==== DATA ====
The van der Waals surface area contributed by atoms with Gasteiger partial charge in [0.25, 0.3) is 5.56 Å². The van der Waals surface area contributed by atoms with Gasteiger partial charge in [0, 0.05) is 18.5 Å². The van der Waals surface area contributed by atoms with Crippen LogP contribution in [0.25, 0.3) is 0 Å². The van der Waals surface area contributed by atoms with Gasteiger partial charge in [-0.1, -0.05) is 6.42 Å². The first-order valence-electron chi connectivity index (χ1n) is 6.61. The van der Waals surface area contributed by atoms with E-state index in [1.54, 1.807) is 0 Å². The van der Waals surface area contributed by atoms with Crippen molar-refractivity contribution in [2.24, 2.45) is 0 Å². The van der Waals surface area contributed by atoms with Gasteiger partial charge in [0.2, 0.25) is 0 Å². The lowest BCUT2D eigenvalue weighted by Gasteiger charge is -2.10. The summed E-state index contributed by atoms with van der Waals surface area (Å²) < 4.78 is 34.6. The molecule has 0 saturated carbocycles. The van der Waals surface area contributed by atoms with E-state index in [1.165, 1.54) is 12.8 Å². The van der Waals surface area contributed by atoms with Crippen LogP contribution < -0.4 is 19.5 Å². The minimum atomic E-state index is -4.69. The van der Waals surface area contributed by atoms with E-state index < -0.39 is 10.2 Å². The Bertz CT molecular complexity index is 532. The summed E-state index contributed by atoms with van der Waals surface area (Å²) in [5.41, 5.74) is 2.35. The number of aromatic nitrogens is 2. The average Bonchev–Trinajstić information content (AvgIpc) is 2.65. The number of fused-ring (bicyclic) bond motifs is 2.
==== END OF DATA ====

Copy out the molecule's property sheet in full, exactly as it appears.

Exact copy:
The van der Waals surface area contributed by atoms with Gasteiger partial charge in [0.25, 0.3) is 5.56 Å². The van der Waals surface area contributed by atoms with Gasteiger partial charge in [0, 0.05) is 18.5 Å². The van der Waals surface area contributed by atoms with Crippen LogP contribution in [0.25, 0.3) is 0 Å². The van der Waals surface area contributed by atoms with Gasteiger partial charge in [-0.1, -0.05) is 6.42 Å². The first-order valence-electron chi connectivity index (χ1n) is 6.61. The van der Waals surface area contributed by atoms with E-state index in [1.54, 1.807) is 0 Å². The van der Waals surface area contributed by atoms with Crippen molar-refractivity contribution in [2.24, 2.45) is 0 Å². The van der Waals surface area contributed by atoms with Gasteiger partial charge in [0.2, 0.25) is 0 Å². The lowest BCUT2D eigenvalue weighted by Gasteiger charge is -2.10. The summed E-state index contributed by atoms with van der Waals surface area (Å²) < 4.78 is 34.6. The molecule has 0 saturated carbocycles. The van der Waals surface area contributed by atoms with E-state index in [1.165, 1.54) is 12.8 Å². The van der Waals surface area contributed by atoms with Crippen LogP contribution < -0.4 is 19.5 Å². The minimum atomic E-state index is -4.69. The van der Waals surface area contributed by atoms with E-state index < -0.39 is 10.2 Å². The Bertz CT molecular complexity index is 532. The summed E-state index contributed by atoms with van der Waals surface area (Å²) in [5.41, 5.74) is 2.35. The number of aromatic nitrogens is 2. The average Bonchev–Trinajstić information content (AvgIpc) is 2.65. The number of fused-ring (bicyclic) bond motifs is 2.